This is a very hard section, as you pass the water tank and the concrete shed the road swings right then left then you can see straight ahead for a kilometre at well over 10%. The road then twists slightly at a layby then a welcome rest section as you pass the mini roundabout and the cafe at Chalet Liotard.

0.75km of steep climbing then a sharp hairpin left leads to a nice long 6 and 7% section with the steep ski pistes dropping down to your left. As you leave the trees you are greeted with a fantastic view of the tower still 250m above your head. The last two hairpins steepen again with magnificent views to the North where on a clear day the Alps form a fantastic backdrop.

The Malaucene ascent profile

The Sault Route

The ascent from Sault is the easiest of the 3 popular ascents. There are two reasons for this. First the elevation is much less because the start of the ascent from Sault is at a height of 694m. Secondly, the overall distance is longer than the other two at 26km. This means that the first 20km of the climb from Sault at 694m to Chalet Reynard at 1417m with a total elevation of 723m, has an average gradient of just 3.6%. You still need to climb the last 6km from Chalet Reynard to the summit but you arrive at Chalet Reynard in much better condition than if you have just slogged up through the forest from Bedoin. Please click here to download a .pdf file of the route profile.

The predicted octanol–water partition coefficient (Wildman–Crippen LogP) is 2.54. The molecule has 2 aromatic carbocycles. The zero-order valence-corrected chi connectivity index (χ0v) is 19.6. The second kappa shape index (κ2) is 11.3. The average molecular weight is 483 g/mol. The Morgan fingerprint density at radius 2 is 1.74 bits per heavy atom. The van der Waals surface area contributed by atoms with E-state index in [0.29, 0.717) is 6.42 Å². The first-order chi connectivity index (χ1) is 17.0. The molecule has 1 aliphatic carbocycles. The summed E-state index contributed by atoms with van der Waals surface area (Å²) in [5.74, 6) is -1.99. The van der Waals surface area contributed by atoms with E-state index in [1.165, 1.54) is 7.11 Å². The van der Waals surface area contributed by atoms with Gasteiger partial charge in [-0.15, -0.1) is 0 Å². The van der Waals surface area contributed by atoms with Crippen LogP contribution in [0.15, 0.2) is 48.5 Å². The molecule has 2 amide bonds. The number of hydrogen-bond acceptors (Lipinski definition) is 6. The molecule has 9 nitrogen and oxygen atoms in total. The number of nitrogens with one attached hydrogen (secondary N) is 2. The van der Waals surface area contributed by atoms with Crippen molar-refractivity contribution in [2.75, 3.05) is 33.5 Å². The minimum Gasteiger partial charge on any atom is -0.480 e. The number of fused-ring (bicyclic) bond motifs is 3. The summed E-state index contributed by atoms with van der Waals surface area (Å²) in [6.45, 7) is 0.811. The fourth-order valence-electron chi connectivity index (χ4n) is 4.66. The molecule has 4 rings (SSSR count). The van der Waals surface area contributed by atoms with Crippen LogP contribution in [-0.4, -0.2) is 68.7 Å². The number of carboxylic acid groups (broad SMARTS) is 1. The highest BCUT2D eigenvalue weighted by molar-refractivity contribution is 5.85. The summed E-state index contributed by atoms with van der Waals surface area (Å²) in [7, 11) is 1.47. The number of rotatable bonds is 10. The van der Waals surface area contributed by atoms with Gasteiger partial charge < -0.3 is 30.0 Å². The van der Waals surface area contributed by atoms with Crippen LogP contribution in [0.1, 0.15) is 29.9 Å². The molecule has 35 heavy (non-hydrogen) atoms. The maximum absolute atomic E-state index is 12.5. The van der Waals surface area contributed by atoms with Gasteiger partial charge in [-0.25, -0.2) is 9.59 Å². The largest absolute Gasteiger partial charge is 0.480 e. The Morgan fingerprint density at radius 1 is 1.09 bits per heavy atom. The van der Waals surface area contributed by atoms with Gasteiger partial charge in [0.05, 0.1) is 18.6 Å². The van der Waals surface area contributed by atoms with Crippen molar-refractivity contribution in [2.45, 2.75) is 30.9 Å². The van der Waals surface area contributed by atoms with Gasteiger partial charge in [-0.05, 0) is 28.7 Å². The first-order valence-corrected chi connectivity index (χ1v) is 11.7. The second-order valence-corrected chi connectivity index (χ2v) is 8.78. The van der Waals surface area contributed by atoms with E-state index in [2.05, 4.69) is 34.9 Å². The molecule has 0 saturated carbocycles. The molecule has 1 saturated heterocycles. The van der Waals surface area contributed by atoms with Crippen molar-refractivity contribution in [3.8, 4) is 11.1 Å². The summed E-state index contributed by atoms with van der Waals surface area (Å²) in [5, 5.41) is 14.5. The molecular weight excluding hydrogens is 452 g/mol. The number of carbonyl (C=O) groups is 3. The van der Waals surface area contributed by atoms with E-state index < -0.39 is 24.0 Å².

After a short descent out of Sault you start the climb up through the lavender fields then a few short sharp sections lead up into the forest from where it becomes a bit of a boring haul. The road then sweeps left at 1263m where a gentle section trends south to the viewpoint and belvedere at 1327m. From here to Chalet Reynard the gradient is very gentle and the last 2km are almost flat.

The last 6km from Chalet Reynard are exactly the same as the Bedoin route. It is a section that is very exposed and weather dependent and has the reputation of being very windy. On leaving Chalet Reynard there is a short steep section but rounding the first bend you notice a significant drop in gradient with an average of approximately 7% for the next 4.5km. The last part from the Simpson Memorial rears up again and the last 1500 metres are at an average of 10% gradient.

The Sault ascent profile